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Author: Subject: Thermobaric explosives
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[*] posted on 14-7-2007 at 21:23


Quote:
Originally posted by Marsh
Quote:
Originally posted by www
just russian video.


I'm trying to figure out what is being shown in the scene at 12 seconds into the video. It looks like a line of charges is simultaneously detonated on the ground, but to me they do not look thermobaric, simply incendiary. Maybe I am wrong for those that know Russian.


Give me your E-mail. I will send this movie. It's on Russian. But, they are very nice data who don’t need translation
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[*] posted on 23-7-2007 at 12:42


Metallized explosives are more usefull in enhancing the blastwave of explosives used at high altitudes (where less air is available for the blast wave to work on/in)- it's why they see a lot of use in air-to-air missiles, but they would be pretty close to ideal, if it wasn't for the aluminum burning just a bit too fast (according to the design criteria set down by various researchers working on this type of ordnance). The reactive surround type of warhead I have heard described as a thin metal casing filled with powdered aluminum and nitrocellulose based propellants. With a bursting charge, this may be pretty effective, but most of the reactive surround warheads in use have powdered aluminum with a monopropellant liquid, or a flourine-based binder (that may or may not have an energetic binder). Separating the aluminum may provide a delay long enough to get a better effect on target, but, 4 pounds of metallized explosives at just over 100 meters will knock you over. I wish I could find a source for powdered aluminum where I am, so I could test the idea. The ordnance itself just isn't available to play with. Pity.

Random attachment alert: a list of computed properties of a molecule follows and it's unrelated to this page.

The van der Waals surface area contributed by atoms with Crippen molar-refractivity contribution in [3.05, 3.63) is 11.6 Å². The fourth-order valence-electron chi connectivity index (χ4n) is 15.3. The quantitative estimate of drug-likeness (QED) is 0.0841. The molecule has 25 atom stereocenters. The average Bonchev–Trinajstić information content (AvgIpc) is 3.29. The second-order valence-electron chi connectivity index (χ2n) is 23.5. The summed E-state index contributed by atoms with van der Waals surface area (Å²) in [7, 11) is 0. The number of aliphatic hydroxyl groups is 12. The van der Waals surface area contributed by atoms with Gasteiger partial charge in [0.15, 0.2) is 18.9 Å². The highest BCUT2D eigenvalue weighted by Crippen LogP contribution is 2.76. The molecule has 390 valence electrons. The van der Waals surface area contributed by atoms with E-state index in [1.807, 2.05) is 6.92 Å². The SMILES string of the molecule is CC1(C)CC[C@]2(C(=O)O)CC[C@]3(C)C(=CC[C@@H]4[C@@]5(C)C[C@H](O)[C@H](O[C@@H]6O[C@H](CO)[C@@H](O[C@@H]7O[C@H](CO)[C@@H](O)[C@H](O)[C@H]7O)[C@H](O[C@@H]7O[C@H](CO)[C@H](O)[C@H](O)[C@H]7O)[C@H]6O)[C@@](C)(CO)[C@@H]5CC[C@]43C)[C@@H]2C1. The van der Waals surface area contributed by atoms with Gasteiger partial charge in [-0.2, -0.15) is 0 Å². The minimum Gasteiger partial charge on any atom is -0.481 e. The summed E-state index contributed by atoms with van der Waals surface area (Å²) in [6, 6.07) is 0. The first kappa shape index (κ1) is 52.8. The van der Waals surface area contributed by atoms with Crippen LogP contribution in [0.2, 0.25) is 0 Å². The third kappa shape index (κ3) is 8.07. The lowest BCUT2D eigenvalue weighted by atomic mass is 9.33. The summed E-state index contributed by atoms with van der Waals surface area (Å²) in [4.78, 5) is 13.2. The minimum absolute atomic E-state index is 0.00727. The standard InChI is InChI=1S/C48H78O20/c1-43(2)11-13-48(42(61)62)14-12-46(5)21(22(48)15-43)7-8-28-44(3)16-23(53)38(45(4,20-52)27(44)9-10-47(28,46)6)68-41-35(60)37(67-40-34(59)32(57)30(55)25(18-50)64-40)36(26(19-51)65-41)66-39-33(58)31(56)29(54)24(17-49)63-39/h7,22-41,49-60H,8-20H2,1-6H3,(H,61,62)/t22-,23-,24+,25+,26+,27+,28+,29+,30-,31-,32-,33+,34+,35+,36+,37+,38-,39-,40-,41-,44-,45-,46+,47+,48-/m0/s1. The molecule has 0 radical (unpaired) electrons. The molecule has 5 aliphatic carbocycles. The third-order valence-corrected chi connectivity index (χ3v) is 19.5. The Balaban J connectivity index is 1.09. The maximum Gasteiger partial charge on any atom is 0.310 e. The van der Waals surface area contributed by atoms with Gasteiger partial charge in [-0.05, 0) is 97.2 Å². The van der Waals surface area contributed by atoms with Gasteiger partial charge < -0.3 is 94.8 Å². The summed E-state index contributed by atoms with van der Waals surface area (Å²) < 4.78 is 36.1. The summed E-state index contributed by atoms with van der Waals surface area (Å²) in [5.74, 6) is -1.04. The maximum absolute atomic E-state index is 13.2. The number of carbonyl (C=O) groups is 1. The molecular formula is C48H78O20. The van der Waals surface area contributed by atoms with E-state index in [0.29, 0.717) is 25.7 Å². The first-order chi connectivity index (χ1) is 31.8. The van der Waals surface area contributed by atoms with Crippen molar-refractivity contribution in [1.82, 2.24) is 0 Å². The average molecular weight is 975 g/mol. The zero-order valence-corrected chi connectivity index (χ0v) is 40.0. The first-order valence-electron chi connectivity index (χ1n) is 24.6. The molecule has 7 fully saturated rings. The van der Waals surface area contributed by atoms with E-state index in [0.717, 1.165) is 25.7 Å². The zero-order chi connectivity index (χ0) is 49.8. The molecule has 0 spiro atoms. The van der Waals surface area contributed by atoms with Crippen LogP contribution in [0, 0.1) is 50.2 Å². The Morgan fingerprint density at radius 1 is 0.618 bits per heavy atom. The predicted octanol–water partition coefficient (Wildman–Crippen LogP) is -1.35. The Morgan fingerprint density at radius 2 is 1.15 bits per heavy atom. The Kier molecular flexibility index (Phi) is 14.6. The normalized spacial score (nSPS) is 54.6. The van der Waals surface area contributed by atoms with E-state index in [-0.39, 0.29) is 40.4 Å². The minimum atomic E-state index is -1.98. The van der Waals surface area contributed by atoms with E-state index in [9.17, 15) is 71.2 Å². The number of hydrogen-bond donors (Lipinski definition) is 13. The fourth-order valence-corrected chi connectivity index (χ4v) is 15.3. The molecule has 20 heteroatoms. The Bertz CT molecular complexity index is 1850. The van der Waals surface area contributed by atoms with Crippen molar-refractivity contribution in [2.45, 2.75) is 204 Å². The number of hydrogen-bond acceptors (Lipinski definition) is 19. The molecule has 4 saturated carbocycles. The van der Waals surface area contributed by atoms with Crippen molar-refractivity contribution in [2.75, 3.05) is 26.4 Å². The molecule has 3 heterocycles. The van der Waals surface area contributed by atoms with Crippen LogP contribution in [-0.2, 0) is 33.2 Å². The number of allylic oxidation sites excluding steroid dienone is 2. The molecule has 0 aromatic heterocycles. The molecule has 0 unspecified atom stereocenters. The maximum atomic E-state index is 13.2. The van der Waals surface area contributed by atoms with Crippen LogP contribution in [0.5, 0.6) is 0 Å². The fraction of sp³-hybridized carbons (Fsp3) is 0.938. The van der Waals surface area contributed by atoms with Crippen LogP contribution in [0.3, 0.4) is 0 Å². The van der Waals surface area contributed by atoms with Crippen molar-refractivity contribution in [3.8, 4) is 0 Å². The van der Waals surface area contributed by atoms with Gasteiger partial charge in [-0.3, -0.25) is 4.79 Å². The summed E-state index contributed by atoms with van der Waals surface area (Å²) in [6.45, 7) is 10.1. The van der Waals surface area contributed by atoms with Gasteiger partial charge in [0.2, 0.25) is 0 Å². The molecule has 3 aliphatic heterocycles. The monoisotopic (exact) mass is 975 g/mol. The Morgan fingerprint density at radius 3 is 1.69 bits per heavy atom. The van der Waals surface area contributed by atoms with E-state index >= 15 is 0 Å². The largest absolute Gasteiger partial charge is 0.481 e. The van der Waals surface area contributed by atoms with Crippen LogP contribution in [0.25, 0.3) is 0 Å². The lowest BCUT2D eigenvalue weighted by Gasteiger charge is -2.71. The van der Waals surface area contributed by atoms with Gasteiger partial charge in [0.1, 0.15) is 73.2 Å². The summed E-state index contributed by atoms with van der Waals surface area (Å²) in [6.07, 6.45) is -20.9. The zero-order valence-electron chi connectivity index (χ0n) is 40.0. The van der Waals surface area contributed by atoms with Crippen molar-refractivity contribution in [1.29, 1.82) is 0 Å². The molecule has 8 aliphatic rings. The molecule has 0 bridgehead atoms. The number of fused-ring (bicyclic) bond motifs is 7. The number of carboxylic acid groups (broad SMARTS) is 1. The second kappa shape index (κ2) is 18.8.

Has anyone found any info on the Russian thermobaric submunition? I have no russian language skills, but the things seem to be filled with an aluminized ANFO type mix. Any got anything new on them?
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[*] posted on 24-7-2007 at 08:20


"4 pounds of metallized explosives at just over 100 meters will knock you over"

Where did you read that? It takes 1 - 1.5 PSI to knock a person to the ground. Taking the cubic scaling law, this equals 1 - 1.5 million PSI from one meter, or 2 billion PSI at the charge radius. Doubtful...

Taken from the a.e.e archive (cant format it here, paste into excel):

Scaled Distance Overpressure Consequences
Z (ft-kg1/3) (psi)

3000-890 0.01-0.04 Minimum damage to glass panels
420-200 0.1-0.2 Typical window glass breakage
200-100 0.2-0.4 Minimum overpressure for debris and missile damage
82-41 0.5-1.1 Windows shattered, plaster cracked, minor damage to some buildings
44-32 1.0-1.5 Personnel knocked down
44-28 1.0-1.8 Panels of sheet metal buckled
44-24 1.0-2.2 Failure of wooden siding for conventional homes
28-20 1.8-2.9 Failure of walls constructed of concrete blocks or cinder blocks
20-16 2.9-4.4 Self-framing paneled buildings collapse
20-16 2.9-4.4 Oil storage tanks ruptured
16-12 4.4-7.3 Utility poles broken off
16-12 4.4-7.3 Serious damage to buildings with structural steel framework
11-10 10-12 Probable total destruction of most buildings
15-9.0 5.1-4.5 Eardrum rupture
14-11 5.8-8.7 Reinforced concrete structures severely damaged
14-11 5.8-8.7 Railroad cars overturned
6.7-4.5 29-72 Lung damage
3.8-2.7 102-218 Lethality
2.4-1.9 290-435 Crater formation in average soil

[Edited on by Boomer]

[Edited on by Boomer]
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[*] posted on 24-7-2007 at 09:59